A trial using MRI scans for cancers of the sigmoid colon (IMPRESS)

Cancer type:

Bowel (colorectal) cancer
Colon cancer




Phase 2

This trial is looking at an MRI scan before surgery to improve treatment for cancer in a part of the bowel called the sigmoid colon. The sigmoid colon Open a glossary item is part of the large bowel just above the back passage (rectum). This trial is for people with a sigmoid cancer that is between their hip bones (pelvis).

Doctors use CT scans to give a detailed image of your cancer and to see if it has spread to another part of your body. They use these scans to plan your treatment.

Researchers think that MRI scans may give a clearer image of sigmoid cancers. In this trial, they are comparing a CT scan with an MRI scan before surgery.

The aim of the trial is to find out which is best for planning treatment for sigmoid cancers.

Who can enter

You may be able to join this trial if all of the following apply. You

  • Have cancer of the sigmoid colon Open a glossary item that is within the area between your hip bones (your pelvis)
  • Are able to have treatment with the aim of curing your cancer
  • Are at least 18 years old

You cannot join this trial if any of these apply. You

  • Have already had colorectal cancer Open a glossary item
  • Are not able to have an MRI scan. This may be because you have certain types of metal surgical clips or plates in your body, or you have a pacemaker. Or because you can’t stand small spaces (you are claustrophobic)
  • Aren’t able to have a drug called buscopan which might be used for the MRI scan
  • Have any other medical condition that the trial team think could affect you taking part

Trial design

This is a phase 2 trial. The researchers need 244 people to join. There are 2 pathways in this trial.

The first pathway is called the observational group. People in this group are going to a hospital that uses both CT scans and MRI scans as part of the standard care before having surgery.

The second parthway is for people going to a hospital that does not routinely use MRI scans before surgery. This pathway is randomised. The people taking part are put into 1 of 2 groups by a computer. Neither you nor your doctor will be able to decide which group you are in.

  • People in group 1 have a CT scan before surgery
  • People in group 2 have a CT scan and MRI scan before surgery

IMPRESS trial diagram

When you have the MRI scan you have an injection of a drug called buscopan to slow down the movement of your bowel. This will help the bowel show up more clearly on the scan. The MRI scan will take about 45 minutes. The CT scan will take no more than 10 minutes.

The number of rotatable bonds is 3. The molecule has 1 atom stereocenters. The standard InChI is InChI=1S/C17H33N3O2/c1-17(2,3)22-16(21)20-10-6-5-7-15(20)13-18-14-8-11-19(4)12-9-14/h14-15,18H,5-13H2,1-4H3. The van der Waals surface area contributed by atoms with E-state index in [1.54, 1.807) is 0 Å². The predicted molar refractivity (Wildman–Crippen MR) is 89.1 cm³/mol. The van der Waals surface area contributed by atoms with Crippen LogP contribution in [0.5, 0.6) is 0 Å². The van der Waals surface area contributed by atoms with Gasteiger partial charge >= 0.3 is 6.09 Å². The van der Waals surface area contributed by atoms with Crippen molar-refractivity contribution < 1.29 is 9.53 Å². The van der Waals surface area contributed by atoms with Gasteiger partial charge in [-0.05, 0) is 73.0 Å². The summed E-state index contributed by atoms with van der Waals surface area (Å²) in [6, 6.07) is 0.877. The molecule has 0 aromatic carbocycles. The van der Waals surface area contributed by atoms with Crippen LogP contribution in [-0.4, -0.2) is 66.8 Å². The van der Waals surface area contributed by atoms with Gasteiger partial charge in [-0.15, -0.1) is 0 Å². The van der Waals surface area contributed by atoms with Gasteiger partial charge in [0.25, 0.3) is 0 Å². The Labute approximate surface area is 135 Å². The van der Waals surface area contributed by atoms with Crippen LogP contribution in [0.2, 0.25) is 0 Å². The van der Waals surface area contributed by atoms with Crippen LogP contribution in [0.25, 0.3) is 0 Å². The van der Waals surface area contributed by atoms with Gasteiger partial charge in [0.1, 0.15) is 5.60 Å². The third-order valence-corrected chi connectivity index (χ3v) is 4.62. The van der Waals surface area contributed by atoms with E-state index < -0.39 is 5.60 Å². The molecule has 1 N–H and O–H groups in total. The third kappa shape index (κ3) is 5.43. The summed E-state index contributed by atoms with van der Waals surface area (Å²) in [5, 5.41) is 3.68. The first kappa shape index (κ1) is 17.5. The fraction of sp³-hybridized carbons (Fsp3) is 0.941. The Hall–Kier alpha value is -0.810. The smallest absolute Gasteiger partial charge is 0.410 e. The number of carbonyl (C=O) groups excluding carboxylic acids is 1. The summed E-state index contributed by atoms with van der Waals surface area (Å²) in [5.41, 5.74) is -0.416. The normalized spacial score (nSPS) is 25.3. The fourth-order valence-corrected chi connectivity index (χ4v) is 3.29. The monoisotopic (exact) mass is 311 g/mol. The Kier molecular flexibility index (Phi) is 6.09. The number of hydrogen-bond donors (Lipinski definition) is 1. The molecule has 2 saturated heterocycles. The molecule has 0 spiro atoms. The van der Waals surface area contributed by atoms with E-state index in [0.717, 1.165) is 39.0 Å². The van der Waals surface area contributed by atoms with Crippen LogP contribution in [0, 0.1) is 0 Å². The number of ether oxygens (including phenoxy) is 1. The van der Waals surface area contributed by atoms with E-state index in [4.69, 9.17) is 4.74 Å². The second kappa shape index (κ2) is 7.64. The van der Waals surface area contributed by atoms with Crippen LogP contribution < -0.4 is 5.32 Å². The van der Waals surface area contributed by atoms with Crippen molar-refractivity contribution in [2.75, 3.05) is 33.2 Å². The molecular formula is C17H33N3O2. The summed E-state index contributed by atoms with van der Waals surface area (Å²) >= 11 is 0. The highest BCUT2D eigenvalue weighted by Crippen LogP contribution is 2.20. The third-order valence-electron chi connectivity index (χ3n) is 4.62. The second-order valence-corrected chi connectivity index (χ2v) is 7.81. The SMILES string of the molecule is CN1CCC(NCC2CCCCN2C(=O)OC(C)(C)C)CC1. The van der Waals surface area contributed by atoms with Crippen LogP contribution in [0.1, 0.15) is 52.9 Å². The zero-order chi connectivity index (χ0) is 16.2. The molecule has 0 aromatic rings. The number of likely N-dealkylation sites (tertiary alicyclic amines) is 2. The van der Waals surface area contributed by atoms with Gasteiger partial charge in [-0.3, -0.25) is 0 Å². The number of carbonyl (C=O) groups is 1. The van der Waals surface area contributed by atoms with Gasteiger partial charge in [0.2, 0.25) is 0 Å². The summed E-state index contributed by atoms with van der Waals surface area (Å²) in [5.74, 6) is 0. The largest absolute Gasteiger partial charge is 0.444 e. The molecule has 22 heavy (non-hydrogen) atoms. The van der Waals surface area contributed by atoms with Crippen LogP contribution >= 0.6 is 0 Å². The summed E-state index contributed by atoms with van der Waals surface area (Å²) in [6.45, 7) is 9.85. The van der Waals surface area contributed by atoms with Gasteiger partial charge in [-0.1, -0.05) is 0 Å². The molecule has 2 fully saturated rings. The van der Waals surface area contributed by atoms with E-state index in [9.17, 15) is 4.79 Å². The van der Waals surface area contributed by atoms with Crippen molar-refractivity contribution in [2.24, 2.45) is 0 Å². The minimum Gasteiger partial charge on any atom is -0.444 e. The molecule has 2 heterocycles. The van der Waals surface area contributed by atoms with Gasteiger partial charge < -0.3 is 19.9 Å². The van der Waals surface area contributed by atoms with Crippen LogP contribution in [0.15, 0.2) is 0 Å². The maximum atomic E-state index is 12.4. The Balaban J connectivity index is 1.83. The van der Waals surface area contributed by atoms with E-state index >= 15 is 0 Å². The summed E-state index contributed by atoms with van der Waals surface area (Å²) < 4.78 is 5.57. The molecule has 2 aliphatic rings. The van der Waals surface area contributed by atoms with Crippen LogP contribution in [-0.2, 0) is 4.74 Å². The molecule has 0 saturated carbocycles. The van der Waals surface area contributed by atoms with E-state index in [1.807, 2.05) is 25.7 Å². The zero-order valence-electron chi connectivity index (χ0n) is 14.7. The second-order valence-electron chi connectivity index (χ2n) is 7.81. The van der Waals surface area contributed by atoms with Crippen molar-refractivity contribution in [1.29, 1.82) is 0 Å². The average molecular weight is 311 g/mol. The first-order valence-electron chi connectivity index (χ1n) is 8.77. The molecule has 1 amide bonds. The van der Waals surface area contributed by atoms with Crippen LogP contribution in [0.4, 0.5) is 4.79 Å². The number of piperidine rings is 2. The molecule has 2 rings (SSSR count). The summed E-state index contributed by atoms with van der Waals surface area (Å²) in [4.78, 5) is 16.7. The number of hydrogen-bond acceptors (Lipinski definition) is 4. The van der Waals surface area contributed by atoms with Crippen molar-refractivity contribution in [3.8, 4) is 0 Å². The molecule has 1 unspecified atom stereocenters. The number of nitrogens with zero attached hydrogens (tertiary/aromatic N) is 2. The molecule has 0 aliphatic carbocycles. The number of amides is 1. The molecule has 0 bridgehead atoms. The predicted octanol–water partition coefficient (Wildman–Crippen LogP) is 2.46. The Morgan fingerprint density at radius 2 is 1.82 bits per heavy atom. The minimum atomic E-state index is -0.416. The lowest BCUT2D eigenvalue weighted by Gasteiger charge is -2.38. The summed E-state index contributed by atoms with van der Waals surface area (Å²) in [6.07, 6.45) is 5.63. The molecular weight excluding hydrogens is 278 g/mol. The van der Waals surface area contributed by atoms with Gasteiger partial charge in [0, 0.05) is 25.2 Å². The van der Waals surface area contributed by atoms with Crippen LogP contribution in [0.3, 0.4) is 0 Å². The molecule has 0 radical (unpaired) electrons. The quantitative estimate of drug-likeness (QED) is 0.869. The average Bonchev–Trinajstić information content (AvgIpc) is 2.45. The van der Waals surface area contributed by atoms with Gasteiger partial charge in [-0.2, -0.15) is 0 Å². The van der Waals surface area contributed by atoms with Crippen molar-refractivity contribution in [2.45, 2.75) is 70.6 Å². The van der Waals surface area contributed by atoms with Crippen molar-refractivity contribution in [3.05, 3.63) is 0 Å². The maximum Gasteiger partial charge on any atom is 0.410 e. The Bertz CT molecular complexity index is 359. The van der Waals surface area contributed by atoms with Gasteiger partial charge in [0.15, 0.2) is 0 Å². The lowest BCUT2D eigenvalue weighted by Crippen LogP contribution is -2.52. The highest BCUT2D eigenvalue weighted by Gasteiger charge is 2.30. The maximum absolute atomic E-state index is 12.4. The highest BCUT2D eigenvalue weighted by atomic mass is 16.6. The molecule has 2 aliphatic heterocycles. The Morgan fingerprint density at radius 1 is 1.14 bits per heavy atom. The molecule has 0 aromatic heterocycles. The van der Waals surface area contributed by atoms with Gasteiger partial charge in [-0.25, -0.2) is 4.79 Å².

The trial team will ask you to fill out a questionnaire before your surgery, and then 1 year, 3 years and 5 years afterwards. The questionnaire will ask about side effects and how you’ve been feeling. This is called a quality of life study.

The researchers will also ask your doctor to send them information about your scans, surgery and care afterwards for 5 years.

Hospital visits

The researchers will try to make the appointment for your MRI scan to be on the same day as your CT scan. If they are unable to do so, you will need to come back on another day for the MRI scan.

Side effects

The MRI scan is a safe test. The injection may cause you to have slightly looser bowel movements for a short time afterwards.

We have more information about MRI scans.


Greater Manchester

Recruitment start:

Recruitment end:

How to join a clinical trial

Please note: In order to join a trial you will need to discuss it with your doctor, unless otherwise specified.

Please note - unless we state otherwise in the summary, you need to talk to your doctor about joining a trial.

Chief Investigator

Prof Gina Brown

Supported by

NIHR Clinical Research Network: Cancer
NIHR Royal Marsden Biomedical Research Centre 
Pelican Cancer Foundation
The Royal Marsden NHS Foundation Trust

Questions about cancer? Contact our information nurses

Freephone 0808 800 4040

Last review date

CRUK internal database number:


Please note - unless we state otherwise in the summary, you need to talk to your doctor about joining a trial.

Wendy took part in a new trial studying the possible side effect of hearing loss

A picture of Wendy

"I was delighted to take part in a clinical trial as it has the potential to really help others in the future.”

Last reviewed:

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